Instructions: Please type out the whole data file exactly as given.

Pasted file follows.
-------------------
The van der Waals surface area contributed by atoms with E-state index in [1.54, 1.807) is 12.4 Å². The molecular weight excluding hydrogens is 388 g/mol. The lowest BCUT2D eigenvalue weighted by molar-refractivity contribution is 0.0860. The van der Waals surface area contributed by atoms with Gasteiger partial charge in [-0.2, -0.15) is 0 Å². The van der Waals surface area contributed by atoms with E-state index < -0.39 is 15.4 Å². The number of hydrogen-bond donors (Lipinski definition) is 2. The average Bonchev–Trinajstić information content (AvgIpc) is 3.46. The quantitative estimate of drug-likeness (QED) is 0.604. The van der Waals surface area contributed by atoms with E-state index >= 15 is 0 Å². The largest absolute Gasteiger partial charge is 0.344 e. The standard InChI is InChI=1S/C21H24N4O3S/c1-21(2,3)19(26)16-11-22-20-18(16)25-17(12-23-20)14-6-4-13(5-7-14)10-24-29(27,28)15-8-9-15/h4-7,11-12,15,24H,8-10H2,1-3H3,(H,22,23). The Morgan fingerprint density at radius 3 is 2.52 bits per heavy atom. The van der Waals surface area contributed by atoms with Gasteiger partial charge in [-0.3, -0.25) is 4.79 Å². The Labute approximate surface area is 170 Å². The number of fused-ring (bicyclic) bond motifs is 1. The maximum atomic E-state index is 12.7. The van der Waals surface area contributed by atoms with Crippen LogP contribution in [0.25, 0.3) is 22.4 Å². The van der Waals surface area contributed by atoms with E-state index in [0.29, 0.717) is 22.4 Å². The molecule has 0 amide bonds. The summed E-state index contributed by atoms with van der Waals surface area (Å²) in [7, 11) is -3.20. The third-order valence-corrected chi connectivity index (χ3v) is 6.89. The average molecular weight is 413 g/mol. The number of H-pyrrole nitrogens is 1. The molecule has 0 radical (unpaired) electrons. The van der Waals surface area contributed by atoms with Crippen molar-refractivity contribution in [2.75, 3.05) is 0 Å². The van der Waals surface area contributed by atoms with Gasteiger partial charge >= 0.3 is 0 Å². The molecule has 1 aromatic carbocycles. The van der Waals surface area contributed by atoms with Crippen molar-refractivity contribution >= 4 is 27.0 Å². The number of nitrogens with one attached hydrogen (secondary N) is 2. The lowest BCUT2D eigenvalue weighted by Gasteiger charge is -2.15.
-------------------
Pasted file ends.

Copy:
The van der Waals surface area contributed by atoms with E-state index in [1.54, 1.807) is 12.4 Å². The molecular weight excluding hydrogens is 388 g/mol. The lowest BCUT2D eigenvalue weighted by molar-refractivity contribution is 0.0860. The van der Waals surface area contributed by atoms with Gasteiger partial charge in [-0.2, -0.15) is 0 Å². The van der Waals surface area contributed by atoms with E-state index < -0.39 is 15.4 Å². The number of hydrogen-bond donors (Lipinski definition) is 2. The average Bonchev–Trinajstić information content (AvgIpc) is 3.46. The quantitative estimate of drug-likeness (QED) is 0.604. The van der Waals surface area contributed by atoms with E-state index >= 15 is 0 Å². The largest absolute Gasteiger partial charge is 0.344 e. The standard InChI is InChI=1S/C21H24N4O3S/c1-21(2,3)19(26)16-11-22-20-18(16)25-17(12-23-20)14-6-4-13(5-7-14)10-24-29(27,28)15-8-9-15/h4-7,11-12,15,24H,8-10H2,1-3H3,(H,22,23). The Morgan fingerprint density at radius 3 is 2.52 bits per heavy atom. The van der Waals surface area contributed by atoms with Gasteiger partial charge in [-0.3, -0.25) is 4.79 Å². The Labute approximate surface area is 170 Å². The number of fused-ring (bicyclic) bond motifs is 1. The maximum atomic E-state index is 12.7. The van der Waals surface area contributed by atoms with Crippen LogP contribution in [0.25, 0.3) is 22.4 Å². The van der Waals surface area contributed by atoms with E-state index in [0.29, 0.717) is 22.4 Å². The molecule has 0 amide bonds. The summed E-state index contributed by atoms with van der Waals surface area (Å²) in [7, 11) is -3.20. The third-order valence-corrected chi connectivity index (χ3v) is 6.89. The average molecular weight is 413 g/mol. The number of H-pyrrole nitrogens is 1. The molecule has 0 radical (unpaired) electrons. The van der Waals surface area contributed by atoms with Crippen molar-refractivity contribution in [2.75, 3.05) is 0 Å². The van der Waals surface area contributed by atoms with Gasteiger partial charge >= 0.3 is 0 Å². The molecule has 1 aromatic carbocycles. The van der Waals surface area contributed by atoms with Crippen molar-refractivity contribution >= 4 is 27.0 Å². The number of nitrogens with one attached hydrogen (secondary N) is 2. The lowest BCUT2D eigenvalue weighted by Gasteiger charge is -2.15.